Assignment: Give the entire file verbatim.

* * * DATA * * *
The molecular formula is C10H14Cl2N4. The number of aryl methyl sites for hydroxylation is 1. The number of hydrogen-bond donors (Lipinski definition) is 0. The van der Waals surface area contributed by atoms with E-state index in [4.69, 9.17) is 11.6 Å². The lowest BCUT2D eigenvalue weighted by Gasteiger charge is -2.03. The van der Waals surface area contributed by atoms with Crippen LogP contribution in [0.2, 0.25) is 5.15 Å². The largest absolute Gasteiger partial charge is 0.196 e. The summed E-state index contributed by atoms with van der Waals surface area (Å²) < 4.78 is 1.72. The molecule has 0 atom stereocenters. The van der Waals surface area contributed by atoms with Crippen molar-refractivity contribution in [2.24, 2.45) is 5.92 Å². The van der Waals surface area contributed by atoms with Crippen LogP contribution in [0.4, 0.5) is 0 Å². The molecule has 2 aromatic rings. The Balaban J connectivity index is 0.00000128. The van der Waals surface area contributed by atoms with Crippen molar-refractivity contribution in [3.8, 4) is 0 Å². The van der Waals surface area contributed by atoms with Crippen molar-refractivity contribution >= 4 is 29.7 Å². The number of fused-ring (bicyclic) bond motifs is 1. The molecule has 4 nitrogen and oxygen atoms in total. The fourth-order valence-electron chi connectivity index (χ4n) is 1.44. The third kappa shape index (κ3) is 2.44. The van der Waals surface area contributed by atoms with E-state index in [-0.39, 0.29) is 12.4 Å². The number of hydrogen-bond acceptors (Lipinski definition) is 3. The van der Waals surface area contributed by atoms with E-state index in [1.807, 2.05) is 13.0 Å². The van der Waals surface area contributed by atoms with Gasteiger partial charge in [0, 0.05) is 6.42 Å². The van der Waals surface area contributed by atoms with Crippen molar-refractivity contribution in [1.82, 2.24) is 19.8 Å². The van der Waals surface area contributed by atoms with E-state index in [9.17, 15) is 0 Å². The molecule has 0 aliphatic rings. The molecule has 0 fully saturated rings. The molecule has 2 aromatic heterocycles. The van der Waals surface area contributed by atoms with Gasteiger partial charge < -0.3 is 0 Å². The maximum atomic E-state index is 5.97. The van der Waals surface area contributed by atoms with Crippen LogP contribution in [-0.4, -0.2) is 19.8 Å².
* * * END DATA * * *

The molecular formula is C10H14Cl2N4. The number of aryl methyl sites for hydroxylation is 1. The number of hydrogen-bond donors (Lipinski definition) is 0. The van der Waals surface area contributed by atoms with E-state index in [4.69, 9.17) is 11.6 Å². The lowest BCUT2D eigenvalue weighted by Gasteiger charge is -2.03. The van der Waals surface area contributed by atoms with Crippen LogP contribution in [0.2, 0.25) is 5.15 Å². The largest absolute Gasteiger partial charge is 0.196 e. The summed E-state index contributed by atoms with van der Waals surface area (Å²) < 4.78 is 1.72. The molecule has 0 atom stereocenters. The van der Waals surface area contributed by atoms with Crippen molar-refractivity contribution in [2.24, 2.45) is 5.92 Å². The van der Waals surface area contributed by atoms with Crippen LogP contribution in [0.4, 0.5) is 0 Å². The molecule has 2 aromatic rings. The Balaban J connectivity index is 0.00000128. The van der Waals surface area contributed by atoms with Crippen molar-refractivity contribution in [3.8, 4) is 0 Å². The van der Waals surface area contributed by atoms with Crippen molar-refractivity contribution >= 4 is 29.7 Å². The number of fused-ring (bicyclic) bond motifs is 1. The molecule has 4 nitrogen and oxygen atoms in total. The fourth-order valence-electron chi connectivity index (χ4n) is 1.44. The third kappa shape index (κ3) is 2.44. The van der Waals surface area contributed by atoms with E-state index in [-0.39, 0.29) is 12.4 Å². The number of hydrogen-bond acceptors (Lipinski definition) is 3. The van der Waals surface area contributed by atoms with E-state index in [1.807, 2.05) is 13.0 Å². The van der Waals surface area contributed by atoms with Gasteiger partial charge in [0, 0.05) is 6.42 Å². The van der Waals surface area contributed by atoms with Crippen molar-refractivity contribution in [1.82, 2.24) is 19.8 Å². The van der Waals surface area contributed by atoms with E-state index in [9.17, 15) is 0 Å². The molecule has 0 aliphatic rings. The molecule has 0 fully saturated rings. The molecule has 2 aromatic heterocycles. The van der Waals surface area contributed by atoms with Gasteiger partial charge < -0.3 is 0 Å². The maximum atomic E-state index is 5.97. The van der Waals surface area contributed by atoms with Crippen LogP contribution in [-0.4, -0.2) is 19.8 Å².